Figure 1. Acrodermatitis enteropathica


Figure 2. CT Thorax showed diffuse ground glass opacity in both lungs


 
Discussion
The clinical manifestations of cystic fibrosis are variable. The usual manifestations are meconium ileus in the neonatal period, recurrent bronchiolitis in infancy and early childhood, recurrent lower respiratory tract infections, chronic lung disease, bronchiectasis, failure to thrive, steatorrhea and rectal prolapse.6 Older patients may present with pancreatic insufficiency and male infertility due to azoospermia.6 Pancreatic insufficiency is usually more severe in Indian scenario, may be due to delayed diagnosis6. The gene for cystic fibrosis has been identified in chromosome 7.7 Among the Caucasian population, Delta F508 mutation is the commonest and found in 70% of the population.7 The exact incidence of various mutations in Indian population is lacking.7 However, a study conducted by Kabra et al at AIIMS, Delhi has shown that the frequency of delta F508 mutation in the Indian population was 19%, which is much lower than the Caucasian population.7 Around 1000 mutations have been identified till date and the frequency of mutations varies according to geographic regions.7 Conventionally, the diagnosis of cystic fibrosis is confirmed by the presence of typical phenotype and abnormal sweat chloride values on more than one occasion. Values of sweat chloride >60 mEq/L are considered abnormal and values between 40-60 mEq/L are considered equivocal and repeat testing is recommended in presence of supportive clinical features. Average sweat chloride values in cystic fibrosis children is 100 mEq/L and in Indian children, around 90 mEq/L.6 Similar values of sweat chlorides were seen in our patient. Blood biochemistry work-up in cystic fibrosis children usually shows a low or low normal sodium, metabolic alkalosis and hypochloremia. Anemia and hypoalbuminemia, even ascites may occur due to vitamin E deficiency and protein malabsorption.6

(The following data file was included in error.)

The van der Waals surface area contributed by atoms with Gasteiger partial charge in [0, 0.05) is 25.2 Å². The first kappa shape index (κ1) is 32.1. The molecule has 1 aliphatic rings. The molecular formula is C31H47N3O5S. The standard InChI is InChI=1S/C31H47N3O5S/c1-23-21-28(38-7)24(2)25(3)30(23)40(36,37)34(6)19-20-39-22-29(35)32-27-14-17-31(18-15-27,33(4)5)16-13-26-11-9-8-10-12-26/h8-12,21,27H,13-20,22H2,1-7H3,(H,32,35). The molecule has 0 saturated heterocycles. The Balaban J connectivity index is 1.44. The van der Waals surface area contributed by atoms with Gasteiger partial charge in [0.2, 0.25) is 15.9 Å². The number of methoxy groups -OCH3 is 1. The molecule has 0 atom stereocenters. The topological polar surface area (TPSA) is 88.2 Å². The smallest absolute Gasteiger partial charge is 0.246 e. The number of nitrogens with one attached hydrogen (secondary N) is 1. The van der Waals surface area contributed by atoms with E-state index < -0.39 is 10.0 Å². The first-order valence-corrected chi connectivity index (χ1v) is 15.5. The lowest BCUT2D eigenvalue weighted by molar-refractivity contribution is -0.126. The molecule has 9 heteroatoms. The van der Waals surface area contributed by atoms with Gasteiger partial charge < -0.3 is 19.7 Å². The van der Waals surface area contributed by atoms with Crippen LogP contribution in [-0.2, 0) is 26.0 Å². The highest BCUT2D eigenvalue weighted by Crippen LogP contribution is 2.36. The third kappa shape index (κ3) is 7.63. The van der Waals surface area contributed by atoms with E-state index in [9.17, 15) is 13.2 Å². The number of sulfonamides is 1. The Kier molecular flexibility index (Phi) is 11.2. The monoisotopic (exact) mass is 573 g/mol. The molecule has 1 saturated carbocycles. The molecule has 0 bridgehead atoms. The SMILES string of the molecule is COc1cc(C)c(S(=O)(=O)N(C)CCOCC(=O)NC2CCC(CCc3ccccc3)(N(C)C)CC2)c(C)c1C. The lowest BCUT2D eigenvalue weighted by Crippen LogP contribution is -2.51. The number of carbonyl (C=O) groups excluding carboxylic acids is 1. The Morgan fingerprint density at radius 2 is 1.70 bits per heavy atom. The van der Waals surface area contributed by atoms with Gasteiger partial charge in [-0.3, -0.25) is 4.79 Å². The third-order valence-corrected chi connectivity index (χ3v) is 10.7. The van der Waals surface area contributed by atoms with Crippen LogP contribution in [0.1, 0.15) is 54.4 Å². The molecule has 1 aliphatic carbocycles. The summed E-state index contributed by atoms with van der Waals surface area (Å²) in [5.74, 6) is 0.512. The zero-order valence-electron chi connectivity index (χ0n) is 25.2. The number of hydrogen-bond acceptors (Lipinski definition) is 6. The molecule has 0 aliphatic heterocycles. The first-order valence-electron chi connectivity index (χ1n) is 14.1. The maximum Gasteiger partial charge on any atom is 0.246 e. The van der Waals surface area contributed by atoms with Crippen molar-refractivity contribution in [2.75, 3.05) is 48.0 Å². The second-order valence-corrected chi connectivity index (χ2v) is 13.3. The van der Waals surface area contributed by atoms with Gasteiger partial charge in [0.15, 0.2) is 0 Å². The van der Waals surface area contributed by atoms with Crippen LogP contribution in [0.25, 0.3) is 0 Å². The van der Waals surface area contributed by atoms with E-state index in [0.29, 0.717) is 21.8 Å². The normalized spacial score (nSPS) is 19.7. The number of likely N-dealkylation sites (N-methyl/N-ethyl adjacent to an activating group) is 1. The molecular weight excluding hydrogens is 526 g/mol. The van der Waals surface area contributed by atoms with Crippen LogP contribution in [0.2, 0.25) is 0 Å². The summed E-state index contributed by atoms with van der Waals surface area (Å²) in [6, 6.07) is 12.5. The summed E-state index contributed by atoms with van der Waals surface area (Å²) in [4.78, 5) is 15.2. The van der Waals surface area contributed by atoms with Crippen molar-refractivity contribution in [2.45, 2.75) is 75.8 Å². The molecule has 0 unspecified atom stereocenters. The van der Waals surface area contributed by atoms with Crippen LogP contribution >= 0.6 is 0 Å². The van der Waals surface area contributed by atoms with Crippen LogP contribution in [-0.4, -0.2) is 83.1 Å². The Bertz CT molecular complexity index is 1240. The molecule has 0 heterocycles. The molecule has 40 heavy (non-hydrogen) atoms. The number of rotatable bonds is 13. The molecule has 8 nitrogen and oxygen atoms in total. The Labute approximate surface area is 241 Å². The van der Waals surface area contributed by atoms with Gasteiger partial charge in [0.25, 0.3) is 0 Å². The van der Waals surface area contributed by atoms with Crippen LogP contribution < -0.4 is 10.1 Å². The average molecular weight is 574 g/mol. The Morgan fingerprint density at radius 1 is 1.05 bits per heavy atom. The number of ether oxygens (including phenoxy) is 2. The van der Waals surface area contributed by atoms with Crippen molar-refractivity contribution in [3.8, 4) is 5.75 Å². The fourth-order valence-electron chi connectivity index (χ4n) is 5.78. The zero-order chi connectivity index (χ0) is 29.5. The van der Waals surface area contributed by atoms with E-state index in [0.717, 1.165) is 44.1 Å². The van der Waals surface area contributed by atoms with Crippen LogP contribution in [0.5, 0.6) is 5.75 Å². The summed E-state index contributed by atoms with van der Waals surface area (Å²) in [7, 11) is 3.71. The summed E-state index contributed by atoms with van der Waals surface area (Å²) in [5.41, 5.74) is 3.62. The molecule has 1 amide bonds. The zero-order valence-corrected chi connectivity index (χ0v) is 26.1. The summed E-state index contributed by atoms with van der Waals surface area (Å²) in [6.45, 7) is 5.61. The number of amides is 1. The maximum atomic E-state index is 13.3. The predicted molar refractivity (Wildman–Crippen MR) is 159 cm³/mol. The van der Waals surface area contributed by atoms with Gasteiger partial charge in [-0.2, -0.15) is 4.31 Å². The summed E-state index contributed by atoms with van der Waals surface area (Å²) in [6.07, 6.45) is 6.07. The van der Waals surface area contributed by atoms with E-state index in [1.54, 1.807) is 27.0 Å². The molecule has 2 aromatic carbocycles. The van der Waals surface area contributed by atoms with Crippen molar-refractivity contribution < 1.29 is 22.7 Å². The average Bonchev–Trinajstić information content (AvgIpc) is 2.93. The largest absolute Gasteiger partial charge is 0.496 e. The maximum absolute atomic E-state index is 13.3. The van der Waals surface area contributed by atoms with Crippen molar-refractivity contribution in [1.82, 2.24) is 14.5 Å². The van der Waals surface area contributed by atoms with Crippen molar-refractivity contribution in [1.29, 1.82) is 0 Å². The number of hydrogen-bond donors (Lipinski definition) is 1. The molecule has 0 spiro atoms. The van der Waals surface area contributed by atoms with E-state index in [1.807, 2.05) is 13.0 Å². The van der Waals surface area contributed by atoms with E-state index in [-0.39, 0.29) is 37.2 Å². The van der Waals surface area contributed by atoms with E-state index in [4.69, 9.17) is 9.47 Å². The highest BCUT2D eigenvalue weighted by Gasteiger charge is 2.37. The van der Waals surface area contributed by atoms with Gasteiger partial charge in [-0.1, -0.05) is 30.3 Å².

Acrodermatitis enteropathica is a rare autosomal recessive disorder due to decreased absorption of zinc from the diet.1 The inherited variety results from defect in zinc-specific transporter gene SLC39A4.1 Usually manifestation develops after weaning from breast milk to cow’s milk.1 Acquired zinc deficiency is more prevalent and may present with similar clinical manifestations.2 Signs and symptoms in infancy include periorificial and acral dermatitis, diarrhea, behavioral changes and neurologic disturbances. Older children may present with failure to thrive, anorexia, alopecia, nail dystrophy and repeated infections.2
Maternal milk has got protective action as it has zinc ligands which increase zinc absorption and hence masks the clinical features due to inherited deficiency of the transport protein. However, in children who are fed with breast-milk poor in zinc, may present with transient deficiency of this micronutrient. Hence mothers who breastfeed their babies must be kept on zinc supplementation until weaning.8 We did not assess maternal serum zinc level and as the clinical manifestations improved with zinc supplementation, the deficiency was considered secondary to malabsorptive process due to cystic fibrosis. Recently Yarmuch et al9 and Patrizi et al10 have described acrodermatitis enteropathica as initial manifestation of cystic fibrosis.
In conclusion children with cystic fibrosis can present with dermatological manifestations, which is a part malabsorptive process of the disease10 that may lead to hypoproteinemia, zinc and essential fatty acid deficiency. Cystic fibrosis should be considered as a differential diagnosis in children presenting with cutaneous exanthema and malnutrition.
 
Compliance with Ethical Standards
Funding None
 
Conflict of Interest None
 
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DOI: https://doi.org/10.7199/ped.oncall.2020.35

Cite this article as:
Paul D, Chakraborty T, Bandyopadhyay D. Cystic fibrosis presenting with Atypical skin rash in an infant. Pediatr Oncall J. 2020;17: 85-87. doi: 10.7199/ped.oncall.2020.35